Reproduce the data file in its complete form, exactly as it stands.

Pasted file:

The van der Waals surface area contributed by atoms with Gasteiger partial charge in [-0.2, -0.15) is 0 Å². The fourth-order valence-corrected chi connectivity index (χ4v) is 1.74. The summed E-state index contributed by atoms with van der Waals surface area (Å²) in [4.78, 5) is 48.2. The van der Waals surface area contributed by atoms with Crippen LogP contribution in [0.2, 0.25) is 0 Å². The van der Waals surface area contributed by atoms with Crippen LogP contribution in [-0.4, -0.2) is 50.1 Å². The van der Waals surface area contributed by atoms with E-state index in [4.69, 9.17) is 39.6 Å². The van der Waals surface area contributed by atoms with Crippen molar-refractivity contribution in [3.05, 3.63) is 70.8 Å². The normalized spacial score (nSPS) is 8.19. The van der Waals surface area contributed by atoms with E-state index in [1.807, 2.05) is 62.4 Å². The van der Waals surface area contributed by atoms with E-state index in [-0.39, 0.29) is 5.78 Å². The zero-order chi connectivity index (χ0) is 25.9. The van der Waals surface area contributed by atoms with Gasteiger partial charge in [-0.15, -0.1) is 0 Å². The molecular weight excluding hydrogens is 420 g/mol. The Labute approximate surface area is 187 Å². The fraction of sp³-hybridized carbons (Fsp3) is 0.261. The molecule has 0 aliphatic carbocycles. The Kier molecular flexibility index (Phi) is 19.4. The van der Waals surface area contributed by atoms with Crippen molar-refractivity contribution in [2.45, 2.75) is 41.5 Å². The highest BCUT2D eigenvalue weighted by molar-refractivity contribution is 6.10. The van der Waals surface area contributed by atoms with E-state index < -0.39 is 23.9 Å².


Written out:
The van der Waals surface area contributed by atoms with Gasteiger partial charge in [-0.2, -0.15) is 0 Å². The fourth-order valence-corrected chi connectivity index (χ4v) is 1.74. The summed E-state index contributed by atoms with van der Waals surface area (Å²) in [4.78, 5) is 48.2. The van der Waals surface area contributed by atoms with Crippen LogP contribution in [0.2, 0.25) is 0 Å². The van der Waals surface area contributed by atoms with Crippen LogP contribution in [-0.4, -0.2) is 50.1 Å². The van der Waals surface area contributed by atoms with E-state index in [4.69, 9.17) is 39.6 Å². The van der Waals surface area contributed by atoms with Crippen molar-refractivity contribution in [3.05, 3.63) is 70.8 Å². The normalized spacial score (nSPS) is 8.19. The van der Waals surface area contributed by atoms with E-state index in [1.807, 2.05) is 62.4 Å². The van der Waals surface area contributed by atoms with E-state index in [-0.39, 0.29) is 5.78 Å². The zero-order chi connectivity index (χ0) is 25.9. The van der Waals surface area contributed by atoms with Gasteiger partial charge in [-0.15, -0.1) is 0 Å². The molecular weight excluding hydrogens is 420 g/mol. The Labute approximate surface area is 187 Å². The fraction of sp³-hybridized carbons (Fsp3) is 0.261. The molecule has 0 aliphatic carbocycles. The Kier molecular flexibility index (Phi) is 19.4. The van der Waals surface area contributed by atoms with Crippen molar-refractivity contribution in [2.45, 2.75) is 41.5 Å². The highest BCUT2D eigenvalue weighted by molar-refractivity contribution is 6.10. The van der Waals surface area contributed by atoms with E-state index < -0.39 is 23.9 Å².